Prostate cancer studies need to be stronger to help physicians make strong decisions

Physicians who treat men with prostate cancer encounter difficult choices, often because data from properly conducted studies are lacking.

In the first study, the European Organization for Research and Treatment of Cancer (EORTC) provided long-term data (9.1-year median follow-up) on the use of radiation therapy (RT) plus androgen deprivation therapy (ADT) in locally advanced disease following radical prostatectomy (RP) (see page 1). Patients in this large, prospective, randomized trial received either combined RT/ADT or RT alone for 3 years. Survival rates signifi cantly favored the combination approach.

The data are important in confirming the EORTC's earlier 5-year data on long-term RT/ADT, but also raise a few questions: First, how would patient outcomes differ if one group was randomized to ADT alone versus combined ADT/RT in the second group, begging the question whether ADT alone is the active therapy? Second, is it possible that 1 or 2 years of ADT following RT is sufficient to gain the same outcome? (The superiority of 3 years of ADT versus 6 months of after RT had been shown previously.) Third, does ADT for 3 years raise the risk of metabolic syndrome?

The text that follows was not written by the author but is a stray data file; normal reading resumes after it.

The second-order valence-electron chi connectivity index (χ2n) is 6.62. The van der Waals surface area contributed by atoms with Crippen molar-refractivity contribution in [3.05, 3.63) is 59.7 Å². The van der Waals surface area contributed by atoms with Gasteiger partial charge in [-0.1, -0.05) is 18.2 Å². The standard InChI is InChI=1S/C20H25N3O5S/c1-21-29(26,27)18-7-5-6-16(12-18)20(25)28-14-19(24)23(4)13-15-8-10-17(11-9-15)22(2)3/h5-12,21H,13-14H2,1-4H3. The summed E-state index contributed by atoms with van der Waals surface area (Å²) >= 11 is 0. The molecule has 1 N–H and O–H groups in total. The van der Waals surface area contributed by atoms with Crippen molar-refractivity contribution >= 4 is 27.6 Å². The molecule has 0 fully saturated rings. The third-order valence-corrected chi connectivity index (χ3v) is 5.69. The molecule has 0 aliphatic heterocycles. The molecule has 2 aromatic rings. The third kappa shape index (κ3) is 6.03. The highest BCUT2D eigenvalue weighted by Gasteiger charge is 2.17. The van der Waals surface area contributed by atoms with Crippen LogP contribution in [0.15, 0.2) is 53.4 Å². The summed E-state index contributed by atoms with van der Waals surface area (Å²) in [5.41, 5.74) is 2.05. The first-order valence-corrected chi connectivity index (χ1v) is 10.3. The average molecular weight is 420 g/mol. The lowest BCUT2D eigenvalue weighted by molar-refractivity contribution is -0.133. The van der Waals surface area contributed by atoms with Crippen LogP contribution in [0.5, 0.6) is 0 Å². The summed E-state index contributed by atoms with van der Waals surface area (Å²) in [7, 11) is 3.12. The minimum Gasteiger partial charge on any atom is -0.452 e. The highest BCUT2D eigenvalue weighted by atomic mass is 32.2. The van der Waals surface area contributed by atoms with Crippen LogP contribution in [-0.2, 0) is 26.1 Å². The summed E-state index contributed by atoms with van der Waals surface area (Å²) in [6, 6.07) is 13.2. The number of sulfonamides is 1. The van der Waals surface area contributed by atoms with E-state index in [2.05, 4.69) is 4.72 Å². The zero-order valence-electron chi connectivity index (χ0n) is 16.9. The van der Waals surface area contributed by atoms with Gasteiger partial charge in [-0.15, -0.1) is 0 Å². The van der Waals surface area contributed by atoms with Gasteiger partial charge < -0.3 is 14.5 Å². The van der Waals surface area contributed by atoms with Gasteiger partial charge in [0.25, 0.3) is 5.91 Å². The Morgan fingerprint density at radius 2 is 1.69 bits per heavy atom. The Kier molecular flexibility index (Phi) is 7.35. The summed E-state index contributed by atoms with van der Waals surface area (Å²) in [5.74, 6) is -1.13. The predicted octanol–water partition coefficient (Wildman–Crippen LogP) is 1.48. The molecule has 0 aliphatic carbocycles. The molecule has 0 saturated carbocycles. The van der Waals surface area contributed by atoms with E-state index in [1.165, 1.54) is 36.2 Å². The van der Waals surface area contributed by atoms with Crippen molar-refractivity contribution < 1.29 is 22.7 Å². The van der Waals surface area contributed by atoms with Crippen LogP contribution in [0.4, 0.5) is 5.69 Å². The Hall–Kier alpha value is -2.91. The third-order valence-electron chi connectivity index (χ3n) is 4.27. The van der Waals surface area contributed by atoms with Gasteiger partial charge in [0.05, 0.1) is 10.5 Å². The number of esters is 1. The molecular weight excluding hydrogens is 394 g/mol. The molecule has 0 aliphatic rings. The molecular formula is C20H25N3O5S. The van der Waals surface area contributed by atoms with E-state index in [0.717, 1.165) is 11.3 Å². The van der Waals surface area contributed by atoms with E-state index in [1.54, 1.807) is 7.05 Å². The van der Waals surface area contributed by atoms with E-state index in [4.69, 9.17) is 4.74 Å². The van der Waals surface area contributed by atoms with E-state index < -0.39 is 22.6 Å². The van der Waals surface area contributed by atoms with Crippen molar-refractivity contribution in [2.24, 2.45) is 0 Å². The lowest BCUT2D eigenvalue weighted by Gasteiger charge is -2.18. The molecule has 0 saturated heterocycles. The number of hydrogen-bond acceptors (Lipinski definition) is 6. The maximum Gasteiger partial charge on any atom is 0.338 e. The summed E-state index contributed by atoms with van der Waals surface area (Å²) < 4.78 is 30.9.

This study brings up an important question, but the data are not strong enough to answer it. The number of patients is small (219), and the 4-year follow-up is too short to accurately gauge recurrence. Because patient data were retrospectively drawn from multiple institutions, the authors essentially examined a composite of patients with multiple factors that could cause local or distant recurrence.

It would be valuable to know-through a randomized, prospective study-that early RT could prevent PSA rise and which patients would most benefit from it. Such data are not available from this or any other study.

As a group, medical, surgical, and radiation oncologists who treat prostate cancer are deficient in carrying out the difficult but necessary studies to help patients with their treatment decisions. Good attempts have been made, but the effort needs to be increased considerably.

Dr. Williams, a Urology Times editorial consultant, is professor and chair, department of urology, University of Iowa, Iowa City.